This week’s podcast discusses the reading comprehension section of the LSAT. On the program we have Steve Stein, co-author of PowerScore’s LSAT Reading Comprehension Bible; Andrew Brody, the National Content Director of LSAT Programs for The Princeton Review, and Jeff Thomas, Assistant Director of Pre-Law Programs for Kaplan Test Prep and Admissions.
The reading comprehension section is often seen as the “easiest” part of the LSAT due to the presence of similar verbally-oriented sections on other standardized tests. However, students shouldn’t overlook this section as they prepare to take the test. Our experts discuss how to prepare for reading comprehension on the LSAT, misconceptions of the reading comprehension section, and how to become a successful reading comprehension test taker.
Our first guest, Steve Stein, co-author of PowerScore’s LSAT Reading Comprehension Bible, says that one of the biggest misconceptions of the reading comprehension section is that it essentially tests a student’s basic reading level. In fact, it tests how a student reads, not just how well he or she reads. Stein suggests that students practice for this section by going “off the clock” and learning to recognize what they are reading and what parts of the essays questions reference. He also recommends that test takers focus on specific parts of the passages so that when they answer questions, they understand and know where to find the most pertinent information.
Andrew Brody, National Content Director for LSAT Programs at The Princeton Review, says that students tend to not practice for LSAT reading comprehension because of the misplaced sense of familiarity with the section, but he doesn’t think this is advisable. He suggests adopting an individualized approach to the section and taking the time to determine which aspects of the section you are most skilled at prior to taking the test. He also believes a great way to practice for this section is by making your everyday reading material similar to the articles you will see on the LSAT.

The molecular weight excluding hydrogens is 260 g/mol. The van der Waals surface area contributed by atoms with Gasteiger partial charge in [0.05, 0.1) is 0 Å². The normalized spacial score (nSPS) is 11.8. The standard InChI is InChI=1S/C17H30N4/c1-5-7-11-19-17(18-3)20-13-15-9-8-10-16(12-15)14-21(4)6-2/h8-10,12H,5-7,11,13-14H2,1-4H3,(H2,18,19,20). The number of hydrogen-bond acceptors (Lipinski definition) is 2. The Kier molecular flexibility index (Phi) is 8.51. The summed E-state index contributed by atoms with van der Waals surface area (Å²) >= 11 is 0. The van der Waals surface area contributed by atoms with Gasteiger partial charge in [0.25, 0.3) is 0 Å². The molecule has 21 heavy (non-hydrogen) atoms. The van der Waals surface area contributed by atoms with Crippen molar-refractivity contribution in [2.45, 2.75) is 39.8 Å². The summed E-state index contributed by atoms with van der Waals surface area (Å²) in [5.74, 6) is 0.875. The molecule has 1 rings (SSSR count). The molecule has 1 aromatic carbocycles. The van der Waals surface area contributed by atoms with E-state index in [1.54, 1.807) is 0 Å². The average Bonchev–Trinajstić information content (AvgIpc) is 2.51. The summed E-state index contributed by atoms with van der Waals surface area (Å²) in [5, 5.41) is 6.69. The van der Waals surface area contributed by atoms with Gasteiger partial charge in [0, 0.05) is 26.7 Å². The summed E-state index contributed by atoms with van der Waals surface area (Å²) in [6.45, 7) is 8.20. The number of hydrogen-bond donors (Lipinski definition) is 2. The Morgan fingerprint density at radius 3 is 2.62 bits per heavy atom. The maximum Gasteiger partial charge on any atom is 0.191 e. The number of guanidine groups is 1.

Our final guest, Jeff Thomas, Assistant Director of Pre-Law Programs for Kaplan Test Prep and Admissions, suggests that “active reading” is a great way to succeed on this section. He suggests that students read the passage first and then find key words that they believe can help with answering the questions. Thomas also mentions that understanding the order the passages are in can be crucial to your success on the section, since this will allow you work on the “easier” passages first, where you are most likely to get the greatest number of correct answers.
Steve Stein – Co-author of PowerScore’s LSAT Reading Comprehension Bible
Jeff Thomas – Assistant Director of Pre-Law Programs for Kaplan Test Prep and Admissions
Andrew Brody – National Content Director of LSAT Programs for The Princeton Review